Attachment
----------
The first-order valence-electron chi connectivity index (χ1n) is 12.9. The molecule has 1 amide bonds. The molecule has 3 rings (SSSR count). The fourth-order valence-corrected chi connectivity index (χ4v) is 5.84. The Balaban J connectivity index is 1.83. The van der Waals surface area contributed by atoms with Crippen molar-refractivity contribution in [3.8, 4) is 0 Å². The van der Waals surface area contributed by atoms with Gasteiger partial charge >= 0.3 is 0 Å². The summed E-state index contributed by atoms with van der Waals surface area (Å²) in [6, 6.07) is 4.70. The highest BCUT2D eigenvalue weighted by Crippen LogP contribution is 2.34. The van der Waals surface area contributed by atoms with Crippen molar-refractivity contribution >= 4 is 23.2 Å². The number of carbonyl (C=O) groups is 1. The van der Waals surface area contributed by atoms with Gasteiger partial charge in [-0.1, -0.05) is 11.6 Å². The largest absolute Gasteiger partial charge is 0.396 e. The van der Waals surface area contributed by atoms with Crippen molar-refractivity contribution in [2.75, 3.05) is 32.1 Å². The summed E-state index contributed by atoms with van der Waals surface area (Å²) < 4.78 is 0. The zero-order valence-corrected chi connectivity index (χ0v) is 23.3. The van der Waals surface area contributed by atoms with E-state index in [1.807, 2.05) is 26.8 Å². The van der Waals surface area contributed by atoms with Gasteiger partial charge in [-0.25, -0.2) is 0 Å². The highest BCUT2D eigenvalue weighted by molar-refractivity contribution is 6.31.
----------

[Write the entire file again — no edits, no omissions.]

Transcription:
The first-order valence-electron chi connectivity index (χ1n) is 12.9. The molecule has 1 amide bonds. The molecule has 3 rings (SSSR count). The fourth-order valence-corrected chi connectivity index (χ4v) is 5.84. The Balaban J connectivity index is 1.83. The van der Waals surface area contributed by atoms with Crippen molar-refractivity contribution in [3.8, 4) is 0 Å². The van der Waals surface area contributed by atoms with Gasteiger partial charge >= 0.3 is 0 Å². The summed E-state index contributed by atoms with van der Waals surface area (Å²) in [6, 6.07) is 4.70. The highest BCUT2D eigenvalue weighted by Crippen LogP contribution is 2.34. The van der Waals surface area contributed by atoms with Crippen molar-refractivity contribution >= 4 is 23.2 Å². The number of carbonyl (C=O) groups is 1. The van der Waals surface area contributed by atoms with Gasteiger partial charge in [-0.1, -0.05) is 11.6 Å². The largest absolute Gasteiger partial charge is 0.396 e. The van der Waals surface area contributed by atoms with Crippen molar-refractivity contribution in [2.75, 3.05) is 32.1 Å². The summed E-state index contributed by atoms with van der Waals surface area (Å²) < 4.78 is 0. The zero-order valence-corrected chi connectivity index (χ0v) is 23.3. The van der Waals surface area contributed by atoms with E-state index in [1.807, 2.05) is 26.8 Å². The van der Waals surface area contributed by atoms with Gasteiger partial charge in [-0.25, -0.2) is 0 Å². The highest BCUT2D eigenvalue weighted by molar-refractivity contribution is 6.31.